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Ibuprofen; From how to use to side effects

Study guide




Ibuprofen (branded Advil, Jenpril, Motrin, and Proprinal) is a non-steroidal anti-inflammatory drug that reduces inflammation and pain by reducing hormones and inhibiting certain natural substances in the body. It is also used to reduce fever, pain, and inflammation caused by headaches, toothaches, back pain, menstrual cramps, muscle cramps, arthritis, and minor injuries. Follow us to the end of the article to learn more about the important points, how to use it, and the side effects of this drug.

Important points before taking ibuprofen

Do not take Ibuprofen, aspirin, or any other nonsteroidal anti-inflammatory drug (NSAID) if you have an asthma attack or severe allergic reaction. If you have or have had any of the following conditions, talk to your doctor or pharmacist before taking this medicine:

  • Asthma;
  • Gastric ulcer or bleeding;
  • Liver or kidney disease;
  • History of heart attack, stroke or blood clot;
  • Heart disease, high blood pressure, high cholesterol, smoking;
  • Use aspirin to prevent heart attack or stroke.
Warning!

Do not use ibuprofen more than the prescribed dose. Use the least amount of medicine to relieve pain, swelling, or fever;
Ibuprofen may increase the risk of fatal heart attack and stroke. Do not use this medicine before or after heart bypass surgery;
Ibuprofen may cause bleeding in the stomach and intestines, which can be fatal. In some people, especially the elderly, these conditions may occur asymptomatically.

How to take ibuprofen

Follow your doctor’s instructions or medication. Also, use the least effective amount of medicine to treat the disease.

  • Do not lie down for 10 minutes after taking the medicine;
  • Chew ibuprofen chewable tablets before swallowing;
  • To reduce stomach ulcers, take it with food or milk;
  • The dose of this drug for children is determined based on the age and weight of the child;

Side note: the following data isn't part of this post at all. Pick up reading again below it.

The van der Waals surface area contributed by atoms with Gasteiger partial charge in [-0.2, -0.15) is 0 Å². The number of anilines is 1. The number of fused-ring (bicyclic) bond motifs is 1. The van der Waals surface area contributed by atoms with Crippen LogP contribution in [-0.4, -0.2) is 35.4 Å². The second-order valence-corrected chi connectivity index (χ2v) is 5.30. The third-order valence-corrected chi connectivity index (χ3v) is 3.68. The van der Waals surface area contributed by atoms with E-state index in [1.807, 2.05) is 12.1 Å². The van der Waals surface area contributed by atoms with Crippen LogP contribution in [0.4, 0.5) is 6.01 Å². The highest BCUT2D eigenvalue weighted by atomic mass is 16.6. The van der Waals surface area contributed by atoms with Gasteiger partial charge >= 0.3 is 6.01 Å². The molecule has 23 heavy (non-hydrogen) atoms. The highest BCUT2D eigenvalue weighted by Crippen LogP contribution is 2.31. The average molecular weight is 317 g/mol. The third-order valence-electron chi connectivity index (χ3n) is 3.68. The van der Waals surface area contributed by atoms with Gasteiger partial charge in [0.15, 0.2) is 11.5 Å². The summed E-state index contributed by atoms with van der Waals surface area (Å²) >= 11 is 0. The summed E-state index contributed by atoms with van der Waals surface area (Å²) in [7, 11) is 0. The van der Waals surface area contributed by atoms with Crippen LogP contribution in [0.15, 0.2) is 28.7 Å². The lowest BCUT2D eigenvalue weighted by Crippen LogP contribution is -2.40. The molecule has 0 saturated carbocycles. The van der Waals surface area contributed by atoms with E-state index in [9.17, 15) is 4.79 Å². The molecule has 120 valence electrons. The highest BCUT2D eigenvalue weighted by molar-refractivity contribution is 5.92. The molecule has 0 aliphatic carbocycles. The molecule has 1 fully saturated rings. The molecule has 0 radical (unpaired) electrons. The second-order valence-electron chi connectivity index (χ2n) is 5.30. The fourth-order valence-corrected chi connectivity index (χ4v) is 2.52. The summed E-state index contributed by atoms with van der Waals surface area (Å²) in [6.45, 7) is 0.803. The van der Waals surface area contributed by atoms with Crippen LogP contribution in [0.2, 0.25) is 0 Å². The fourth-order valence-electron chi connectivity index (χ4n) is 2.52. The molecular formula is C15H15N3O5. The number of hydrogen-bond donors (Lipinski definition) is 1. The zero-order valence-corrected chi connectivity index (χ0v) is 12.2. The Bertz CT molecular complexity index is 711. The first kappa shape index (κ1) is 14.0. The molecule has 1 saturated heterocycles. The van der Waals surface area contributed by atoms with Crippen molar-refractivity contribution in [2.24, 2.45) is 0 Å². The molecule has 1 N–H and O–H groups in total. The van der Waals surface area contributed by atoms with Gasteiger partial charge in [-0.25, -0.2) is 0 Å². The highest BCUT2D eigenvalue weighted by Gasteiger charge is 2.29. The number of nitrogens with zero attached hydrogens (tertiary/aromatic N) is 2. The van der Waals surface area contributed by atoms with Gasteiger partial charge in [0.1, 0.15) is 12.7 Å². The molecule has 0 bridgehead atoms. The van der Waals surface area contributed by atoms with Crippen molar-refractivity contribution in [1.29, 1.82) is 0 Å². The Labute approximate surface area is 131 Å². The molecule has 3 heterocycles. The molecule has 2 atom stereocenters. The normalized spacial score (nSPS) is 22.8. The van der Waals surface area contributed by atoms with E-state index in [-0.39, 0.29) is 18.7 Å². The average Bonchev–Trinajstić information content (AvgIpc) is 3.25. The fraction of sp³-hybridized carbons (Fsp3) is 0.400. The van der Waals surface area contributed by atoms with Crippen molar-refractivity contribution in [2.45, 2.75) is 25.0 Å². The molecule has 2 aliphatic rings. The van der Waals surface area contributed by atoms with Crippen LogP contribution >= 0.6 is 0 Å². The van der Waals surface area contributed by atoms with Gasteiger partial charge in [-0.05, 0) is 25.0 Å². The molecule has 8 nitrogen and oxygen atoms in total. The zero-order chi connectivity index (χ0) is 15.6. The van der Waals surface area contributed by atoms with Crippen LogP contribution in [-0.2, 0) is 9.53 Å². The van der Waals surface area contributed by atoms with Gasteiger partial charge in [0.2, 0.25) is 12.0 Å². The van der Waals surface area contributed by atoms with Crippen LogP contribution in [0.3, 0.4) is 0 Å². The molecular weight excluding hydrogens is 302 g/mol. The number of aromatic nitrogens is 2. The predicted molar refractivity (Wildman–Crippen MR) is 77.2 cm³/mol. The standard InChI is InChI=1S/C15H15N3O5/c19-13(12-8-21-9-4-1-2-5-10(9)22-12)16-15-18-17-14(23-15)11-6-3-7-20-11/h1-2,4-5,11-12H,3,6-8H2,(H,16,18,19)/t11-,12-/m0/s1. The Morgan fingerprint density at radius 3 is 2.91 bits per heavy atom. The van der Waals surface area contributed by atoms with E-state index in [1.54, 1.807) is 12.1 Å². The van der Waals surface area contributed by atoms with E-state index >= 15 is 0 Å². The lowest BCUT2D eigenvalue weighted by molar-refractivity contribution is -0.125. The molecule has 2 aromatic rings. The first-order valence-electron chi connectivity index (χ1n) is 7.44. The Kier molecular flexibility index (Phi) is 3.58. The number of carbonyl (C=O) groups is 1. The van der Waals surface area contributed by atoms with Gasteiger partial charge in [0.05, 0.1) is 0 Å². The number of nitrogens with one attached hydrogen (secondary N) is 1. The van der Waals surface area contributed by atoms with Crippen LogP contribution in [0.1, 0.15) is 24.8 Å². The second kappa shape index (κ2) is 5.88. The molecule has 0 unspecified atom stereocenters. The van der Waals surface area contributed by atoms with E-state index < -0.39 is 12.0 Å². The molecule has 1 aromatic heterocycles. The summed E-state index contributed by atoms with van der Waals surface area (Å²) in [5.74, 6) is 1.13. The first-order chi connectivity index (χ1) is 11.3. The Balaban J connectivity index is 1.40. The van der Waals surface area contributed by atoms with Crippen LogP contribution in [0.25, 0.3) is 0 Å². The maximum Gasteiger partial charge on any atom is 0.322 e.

• For certain diseases (such as arthritis), the drug should be continued for up to 2 weeks to achieve the desired result;
  • The maximum amount of ibuprofen for adults is 800 mg per dose or 3200 mg per day (maximum 4 doses);
  • Shake the oral suspension of the drug before use and use special measuring cups to measure the dose;
  • If you are only taking ibuprofen for certain conditions, you should take ibuprofen as soon as the onset of pain symptoms for it to work properly. If you take the medicine at the peak of the pain, the medicine may not work well.

Forget the dose

If you are only taking ibuprofen when you need it, you may not have a specific schedule. Otherwise, if you are close to the next dose, skip the missed dose and avoid doubling the dose.

Drug abuse

In case of overdose with ibuprofen, call the emergency number (115). Symptoms of drug overdose include:

  • Vomit;
  • stomach ache;
  • Fainting or coma;
  • nausea;
  • Bloody cough;
  • Drowsiness;
  • Shallow breathing;
  • Black or bloody stools.

Side effects of ibuprofen

See an emergency room right away if you have symptoms of an allergic reaction to ibuprofen (hives, difficulty breathing, swelling of the face or throat) or severe skin reaction (fever, sore throat, eye irritation, skin pain or red or pink skin rash with blisters or scaling). do. See an emergency room right away if you have symptoms of a heart attack or stroke. These symptoms include the following:

  • Foot swelling;
  • Vague speech;
  • Feeling short of breath;
  • Numbness or sudden weakness in one side of the body;
  • Chest pain that spreads to the jaw and shoulders.

In the following cases, stop taking the medicine and see a doctor:

  • Change in vision;
  • Change in mood;
  • Swelling or rapid weight gain;
  • Stiffening of the neck for no reason;
  • Change in hearing (such as ringing in the ears);
  • Skin irritation (no matter how mild);
  • Shortness of breath (even a slight attempt to breathe);
  • Symptoms of gastric bleeding (including bloody or black stools, bloody cough, or coffee-colored vomit);
  • Anemia with symptoms such as pale skin, mild headache or shortness of breath, increased heart rate, difficulty concentrating;